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Data: Bureau of Labor Statistics; Chart: Axios Visuals

The U.S. added 213,000 jobs last month and the unemployment rate rose to 4% as more people — especially new graduates — entered the labor force. Economists surveyed by Bloomberg forecast 195,000 new jobs and unemployment holding at 3.8%. The U.S. added 223,000 jobs in May.

Why this matters: As the NYT notes, this is the 93rd straight month of job creation — the longest streak on record.

What to watch: Will President Trump's escalating trade war begin to weigh on job growth?

Thought bubble: The 0.2% uptick in joblessness was notable, too. It was the largest rise in two years, and a blotch on a remarkable, several-year slide in unemployment. Analysts will be alert to what comes next given the possibility that the U.S. trade war with China and Europe could impact business investment, and new hiring going forward.

  • Mark Zandi, chief economist at Moody's Analytics, tells Axios that the tariffs war initiated by the U.S. at this point is too small to spook businesses, still basking in the Trump tax cut earlier this year along with higher government spending.
  • But, he adds, "if the trade war continues to escalate, then the economic pain will mount, and under some (still remote) scenarios, they could even undermine the expansion."
  • In minutes of its June meeting released yesterday, the Fed said its business contacts had signaled concern about the tariffs, and suggested there could be an impact on their decisions about future investment.

Wages continued to be flat, with a tepid 2.7% increase in average pay, as companies continued to stubbornly hold back labor costs in the tight market. But Jordan Cohen, vice president of marketing for Ladders, the site for jobs paying at least $100,000 a year, tells Axios that June was a big month for high-paying positions.

  • The number of jobs listed on the site rose above 212,000, the first time they have gone over 200,000 this year.

Instant analysis from the NYT:

And Bloomberg:

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Trump signs bill to prevent government shutdown

Senate Majority Leader Mitch McConnel and President Trump arrives at the U.S. Capitol in March. Photo: Samuel Corum/Getty Images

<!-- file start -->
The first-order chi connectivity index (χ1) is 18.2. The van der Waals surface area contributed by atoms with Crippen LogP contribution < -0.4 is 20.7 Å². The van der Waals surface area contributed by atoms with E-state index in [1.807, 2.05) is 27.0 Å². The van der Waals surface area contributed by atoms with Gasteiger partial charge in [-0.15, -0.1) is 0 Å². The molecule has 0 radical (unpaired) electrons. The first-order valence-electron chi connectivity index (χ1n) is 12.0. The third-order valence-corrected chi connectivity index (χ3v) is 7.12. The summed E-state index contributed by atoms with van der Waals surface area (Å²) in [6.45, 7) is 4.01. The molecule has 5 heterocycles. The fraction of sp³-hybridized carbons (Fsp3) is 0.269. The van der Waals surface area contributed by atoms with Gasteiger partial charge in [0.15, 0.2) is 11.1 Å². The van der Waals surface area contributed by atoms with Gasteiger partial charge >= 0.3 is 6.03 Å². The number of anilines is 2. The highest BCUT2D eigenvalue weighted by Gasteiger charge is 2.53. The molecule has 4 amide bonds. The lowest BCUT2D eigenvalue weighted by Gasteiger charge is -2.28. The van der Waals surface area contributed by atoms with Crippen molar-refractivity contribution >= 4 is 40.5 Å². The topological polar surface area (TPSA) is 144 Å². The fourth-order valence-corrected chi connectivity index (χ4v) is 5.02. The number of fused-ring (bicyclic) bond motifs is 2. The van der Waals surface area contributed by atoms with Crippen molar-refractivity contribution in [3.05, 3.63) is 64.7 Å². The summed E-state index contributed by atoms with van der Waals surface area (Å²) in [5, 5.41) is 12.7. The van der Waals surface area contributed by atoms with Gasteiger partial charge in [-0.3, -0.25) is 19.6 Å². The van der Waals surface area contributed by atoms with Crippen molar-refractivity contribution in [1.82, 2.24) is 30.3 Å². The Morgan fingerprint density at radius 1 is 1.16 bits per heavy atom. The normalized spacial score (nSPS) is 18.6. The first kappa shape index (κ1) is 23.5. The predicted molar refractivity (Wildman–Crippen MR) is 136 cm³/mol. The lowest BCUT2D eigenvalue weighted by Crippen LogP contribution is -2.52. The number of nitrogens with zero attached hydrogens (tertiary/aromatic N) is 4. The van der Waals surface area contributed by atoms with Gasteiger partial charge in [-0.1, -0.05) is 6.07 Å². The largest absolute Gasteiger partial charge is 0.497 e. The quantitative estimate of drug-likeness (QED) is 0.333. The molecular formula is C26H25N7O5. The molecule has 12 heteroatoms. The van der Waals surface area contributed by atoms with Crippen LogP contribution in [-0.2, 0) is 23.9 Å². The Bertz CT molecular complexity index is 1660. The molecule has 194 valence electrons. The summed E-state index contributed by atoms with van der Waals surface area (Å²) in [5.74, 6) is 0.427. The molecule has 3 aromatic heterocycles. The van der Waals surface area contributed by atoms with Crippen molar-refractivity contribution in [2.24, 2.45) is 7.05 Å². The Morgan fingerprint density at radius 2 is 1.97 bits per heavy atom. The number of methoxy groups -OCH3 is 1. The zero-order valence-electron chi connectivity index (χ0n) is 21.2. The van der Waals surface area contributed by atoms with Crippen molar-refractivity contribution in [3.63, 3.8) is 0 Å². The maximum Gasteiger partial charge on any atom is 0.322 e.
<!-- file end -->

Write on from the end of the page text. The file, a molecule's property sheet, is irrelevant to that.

President Trump signed a bill to extend current levels of government funding after funding expired briefly, White House spokesperson Judd Deere confirmed early Thursday.

Why it matters: The move averts a government shutdown before the Nov. 3 election. The Senate on Wednesday passed the legislation to fund the federal government through Dec. 11, by a vote of 84-10.

Of note: While the previous measure lapse before Trump signed the bill, the Office of Management and Budget had instructed federal agencies "to not engage in orderly shutdown activities," a senior administration official told the New York Times, because of the OMB was confident the president would sign the measure on Thursday.

Editor's note: This is a developing news story. Please check back for updates.

Updated 36 mins ago - Science

In photos: Deadly wildfires devastate California's wine country

The Shady Fire ravages a home as it approaches Santa Rosa in Napa County, California, on Sept. 28. The blaze is part of the massive Glass Fire Complex, which has razed over 51,620 acres at 2% containment. Photo: Samuel Corum/Agence France-Presse/AFP via Getty Images

More than 1700 firefighters are battling 26 major blazes across California, including in the heart of the wine country, where one mega-blaze claimed the lives of three people and forced thousands of others to evacuate this week.

The big picture: More than 8,100 wildfires have burned across a record 39 million-plus acres, killing 29 people and razing almost 7,900 structures in California this year, per Cal Fire. Just like the deadly blazes of 2017, the wine country has become a wildfires epicenter. Gov. Gavin Newsom has declared a state of emergency in Napa, Sonoma, and Shasta counties.

Updated 1 hour ago - Politics & Policy

Coronavirus dashboard

Illustration: Sarah Grillo/Axios

  1. Global: Total confirmed cases as of 12:30 a.m. ET: 33,880,896 — Total deaths: 1,012,964 — Total recoveries: 23,551,663Map.
  2. U.S.: Total confirmed cases as of 12:30 a.m. ET: 7,232,823 — Total deaths: 206,887 — Total recoveries: 2,840,688 — Total tests: 103,939,667Map.
  3. Education: School-aged children now make up 10% of all U.S COVID-19 cases.
  4. Health: Moderna says its coronavirus vaccine won't be ready until 2021
  5. Travel: CDC: 3,689 COVID-19 or coronavirus-like cases found on cruise ships in U.S. waters — Airlines begin mass layoffs while clinging to hope for federal aid
  6. Business: Real-time data show economy's rebound slowing but still going.
  7. Sports: Steelers-Titans NFL game delayed after coronavirus outbreak.